About ClassZone  |  eServices  |  Web Research Guide  |  Contact Us  |  Online Store
ClassZone Home
McDougal Littell Home
Language Arts: Novel Guides
Home > Language Arts > Novel Guides > The Miracle Worker



  Literature Connections

  Further Reading

  Related Reading

The Miracle Worker

The works listed will allow your students to further explore the theme of Communication and the Senses and other themes related to The Miracle Worker:


Fiction
Gibson, William. Monday after the Miracle. 1982. A sequel to The Miracle Worker but much less popular, this play portrays Helen as a college student with Annie as her translator and companion.

Garfield, James B. Follow My Leader. New York: Viking, 1957. An 11-year-old boy, who is suddenly blinded by a firecracker, adjusts to his situation with the help of a guide dog named Leader. (easy)

Greenberg, Joanne. Of Such Small Differences. New York: Henry Holt and Company, 1988. A young poet who is both blind and deaf seeks to live a normal life with the help of his girlfriend. (challenge)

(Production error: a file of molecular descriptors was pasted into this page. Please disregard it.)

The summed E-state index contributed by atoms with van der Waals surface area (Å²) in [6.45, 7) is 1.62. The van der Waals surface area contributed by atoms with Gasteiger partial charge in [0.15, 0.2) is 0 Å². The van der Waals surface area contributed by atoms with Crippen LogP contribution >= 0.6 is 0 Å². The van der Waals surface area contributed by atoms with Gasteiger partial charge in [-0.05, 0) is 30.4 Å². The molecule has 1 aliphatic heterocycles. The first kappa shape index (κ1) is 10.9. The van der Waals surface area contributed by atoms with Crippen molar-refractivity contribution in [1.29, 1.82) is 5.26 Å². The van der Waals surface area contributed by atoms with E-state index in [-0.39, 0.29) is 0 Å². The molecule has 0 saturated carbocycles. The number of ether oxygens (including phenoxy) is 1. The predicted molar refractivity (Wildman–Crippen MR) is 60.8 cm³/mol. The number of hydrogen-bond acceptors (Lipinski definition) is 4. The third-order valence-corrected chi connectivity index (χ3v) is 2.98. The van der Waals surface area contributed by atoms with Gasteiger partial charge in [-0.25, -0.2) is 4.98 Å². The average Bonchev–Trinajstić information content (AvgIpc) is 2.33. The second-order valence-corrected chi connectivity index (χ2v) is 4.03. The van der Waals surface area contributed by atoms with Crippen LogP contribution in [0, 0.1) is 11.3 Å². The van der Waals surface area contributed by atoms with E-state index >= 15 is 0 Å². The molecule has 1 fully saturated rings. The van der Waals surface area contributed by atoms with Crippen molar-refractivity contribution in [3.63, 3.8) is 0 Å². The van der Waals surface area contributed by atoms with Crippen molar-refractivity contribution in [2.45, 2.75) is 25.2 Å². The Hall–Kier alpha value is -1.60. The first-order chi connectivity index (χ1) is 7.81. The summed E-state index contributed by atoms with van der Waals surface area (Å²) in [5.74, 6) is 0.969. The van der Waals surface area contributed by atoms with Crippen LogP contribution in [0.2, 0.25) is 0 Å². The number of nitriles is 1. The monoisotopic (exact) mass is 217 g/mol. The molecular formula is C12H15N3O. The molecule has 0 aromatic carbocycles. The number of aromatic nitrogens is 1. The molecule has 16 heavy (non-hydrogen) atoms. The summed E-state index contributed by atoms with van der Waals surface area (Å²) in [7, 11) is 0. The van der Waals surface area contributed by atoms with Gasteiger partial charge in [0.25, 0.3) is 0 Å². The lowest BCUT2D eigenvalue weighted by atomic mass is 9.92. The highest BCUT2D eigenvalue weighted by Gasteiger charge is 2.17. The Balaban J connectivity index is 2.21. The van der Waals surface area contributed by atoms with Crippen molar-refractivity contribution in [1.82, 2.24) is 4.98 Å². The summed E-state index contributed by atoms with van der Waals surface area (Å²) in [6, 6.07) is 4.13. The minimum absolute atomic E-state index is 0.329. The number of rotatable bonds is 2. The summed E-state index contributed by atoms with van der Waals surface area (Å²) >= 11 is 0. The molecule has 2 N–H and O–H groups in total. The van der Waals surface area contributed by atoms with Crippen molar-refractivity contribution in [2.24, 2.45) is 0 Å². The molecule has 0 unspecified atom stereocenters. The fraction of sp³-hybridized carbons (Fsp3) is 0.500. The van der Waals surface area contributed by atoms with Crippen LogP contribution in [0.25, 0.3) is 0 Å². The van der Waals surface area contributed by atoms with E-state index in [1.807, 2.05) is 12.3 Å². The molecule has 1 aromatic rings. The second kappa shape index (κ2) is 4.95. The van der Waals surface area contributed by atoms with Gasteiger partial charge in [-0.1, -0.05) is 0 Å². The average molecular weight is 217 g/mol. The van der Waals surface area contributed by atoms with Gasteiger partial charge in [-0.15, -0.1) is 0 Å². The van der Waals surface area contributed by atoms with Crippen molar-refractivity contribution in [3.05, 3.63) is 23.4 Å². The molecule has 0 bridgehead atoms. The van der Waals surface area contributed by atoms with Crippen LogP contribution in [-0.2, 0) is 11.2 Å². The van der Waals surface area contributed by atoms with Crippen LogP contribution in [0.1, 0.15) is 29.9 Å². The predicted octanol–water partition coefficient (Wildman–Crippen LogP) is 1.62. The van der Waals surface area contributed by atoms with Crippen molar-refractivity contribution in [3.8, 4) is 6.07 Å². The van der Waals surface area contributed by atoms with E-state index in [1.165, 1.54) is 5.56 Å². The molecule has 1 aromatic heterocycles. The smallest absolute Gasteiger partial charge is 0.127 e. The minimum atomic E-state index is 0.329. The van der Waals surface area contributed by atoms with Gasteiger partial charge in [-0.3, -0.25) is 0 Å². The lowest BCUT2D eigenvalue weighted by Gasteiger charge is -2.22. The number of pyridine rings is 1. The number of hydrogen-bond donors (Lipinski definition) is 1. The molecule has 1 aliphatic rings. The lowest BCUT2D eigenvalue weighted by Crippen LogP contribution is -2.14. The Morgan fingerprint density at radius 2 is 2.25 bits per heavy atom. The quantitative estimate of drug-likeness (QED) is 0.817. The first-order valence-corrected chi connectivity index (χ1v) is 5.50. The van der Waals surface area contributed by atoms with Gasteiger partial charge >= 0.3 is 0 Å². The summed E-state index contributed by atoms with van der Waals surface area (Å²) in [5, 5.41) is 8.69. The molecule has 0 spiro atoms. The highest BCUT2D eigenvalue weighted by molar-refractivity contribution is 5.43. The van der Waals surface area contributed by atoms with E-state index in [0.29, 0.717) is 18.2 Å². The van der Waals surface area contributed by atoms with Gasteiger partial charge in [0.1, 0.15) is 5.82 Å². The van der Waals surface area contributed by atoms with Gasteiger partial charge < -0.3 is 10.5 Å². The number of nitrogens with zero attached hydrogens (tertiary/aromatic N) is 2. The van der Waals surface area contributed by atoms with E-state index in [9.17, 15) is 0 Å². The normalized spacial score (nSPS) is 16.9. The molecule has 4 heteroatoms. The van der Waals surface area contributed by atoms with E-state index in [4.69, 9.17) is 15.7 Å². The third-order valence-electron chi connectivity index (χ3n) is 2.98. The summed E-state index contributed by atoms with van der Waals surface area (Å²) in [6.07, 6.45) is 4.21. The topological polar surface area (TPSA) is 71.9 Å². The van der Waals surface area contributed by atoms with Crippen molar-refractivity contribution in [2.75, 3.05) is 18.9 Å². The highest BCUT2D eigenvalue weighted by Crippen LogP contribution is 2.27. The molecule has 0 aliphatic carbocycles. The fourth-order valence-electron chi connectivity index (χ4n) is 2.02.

Rosen, Lillian. Just Like Everybody Else. New York: Harcourt Brace Jovanovich, 1981. A 15-year-old girl struggles to cope after a freak accident leaves her deaf. (average)


Nonfiction
Keller, Helen. The Story of My Life. 1902. New York: Doubleday, 1954. An autobiography composed during Keller's sophomore year at college, which includes letters written by Annie Sullivan. (challenge)

Krementz, Jill. How It Feels to Live with a Physical Disability. New York: Simon & Schuster, 1992. Twelve disabled children, ages six to sixteen, describe in their own words the physical and emotional challenges they face every day. (easy)

Peare, Catherine Owens. The Helen Keller Story. New York: HarperCollins, 1959. A condensed biography of Helen Keller that presents the highlights of her life up until the time the book was published. (easy)